Monday, January 14, 2013
Dana Gioia wrote in Poetry that "Siegel's imagination is excited by the nonhuman world, and he writes about plants and animals with surprising immediacy...A compassionate observer...he looks at them as mysterious and wonderful signs of a greater order."
For 23 years he taught at the University of Wisconsin-Milwaukee, and has also taught at Dartmouth, Princeton, and at Goethe University in Frankfurt.
When I last spoke with Bob, on December 10, he entrusted to me the approving of the final proofs for his new book. He died ten days later. I am honoured to have worked with Robert Siegel to edit this excellent collection for publication. He had not mentioned his battle with cancer to me, until that final phone call. I am sad to know he never held it in his hands, but am pleased that I encouraged him to add many new poems to the collection. The following is the first poem in his new book, and is the source for its title.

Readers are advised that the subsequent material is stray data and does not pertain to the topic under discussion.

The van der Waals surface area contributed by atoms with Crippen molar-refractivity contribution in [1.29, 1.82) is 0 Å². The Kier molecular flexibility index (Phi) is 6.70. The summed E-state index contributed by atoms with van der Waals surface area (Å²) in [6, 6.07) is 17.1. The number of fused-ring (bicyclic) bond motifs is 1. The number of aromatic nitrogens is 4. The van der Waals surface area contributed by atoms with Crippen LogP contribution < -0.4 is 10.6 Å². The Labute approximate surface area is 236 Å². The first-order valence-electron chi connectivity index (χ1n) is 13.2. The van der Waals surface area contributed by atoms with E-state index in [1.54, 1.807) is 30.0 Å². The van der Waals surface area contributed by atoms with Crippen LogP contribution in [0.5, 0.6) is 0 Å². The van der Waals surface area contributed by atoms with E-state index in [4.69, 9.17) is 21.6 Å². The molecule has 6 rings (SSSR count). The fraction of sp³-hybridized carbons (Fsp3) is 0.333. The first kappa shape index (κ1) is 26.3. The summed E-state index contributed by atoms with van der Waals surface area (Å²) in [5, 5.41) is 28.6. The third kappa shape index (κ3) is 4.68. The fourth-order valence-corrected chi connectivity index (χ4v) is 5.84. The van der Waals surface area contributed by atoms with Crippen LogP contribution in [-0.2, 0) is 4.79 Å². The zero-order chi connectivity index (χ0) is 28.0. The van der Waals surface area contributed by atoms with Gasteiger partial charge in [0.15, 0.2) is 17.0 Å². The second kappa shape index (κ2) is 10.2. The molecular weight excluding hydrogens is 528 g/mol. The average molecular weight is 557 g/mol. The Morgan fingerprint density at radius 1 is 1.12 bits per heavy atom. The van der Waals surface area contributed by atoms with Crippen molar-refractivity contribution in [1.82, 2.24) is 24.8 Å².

It is morning. A finch startles
the maple leaves. Everything’s clear
in this first light before all thins
to a locust harping on the heat.
While day clutches at my pulse
to inject the usual anesthetic,
now, Christ, stimulate my heart,
transfuse your blood to fortify my own.
Let no light upon these sheets
diminish, Lord, before I feel you
burst inward like a finch
to nest and sing within this tree of bones.
"Matins" from Within This Tree of Bones: New and Selected Poems, Wipf & Stock, Publishers. Copyright 2012 by Robert Siegel. This poem was posted with the poet’s permission. The other titles in the Poiema Poetry Series are Six Sundays Toward a Seventh by Sydney Lea, and Epitaphs for the Journey by Paul Mariani — both published in 2012.
*This is the second Kingdom Poets post about Robert Siegel: first post, third post.
Entry written by D.S. Martin. He is the award-winning author of the poetry collections Poiema (Wipf & Stock) and So The Moon Would Not Be Swallowed (Rubicon Press). They are both available at: www.dsmartin.ca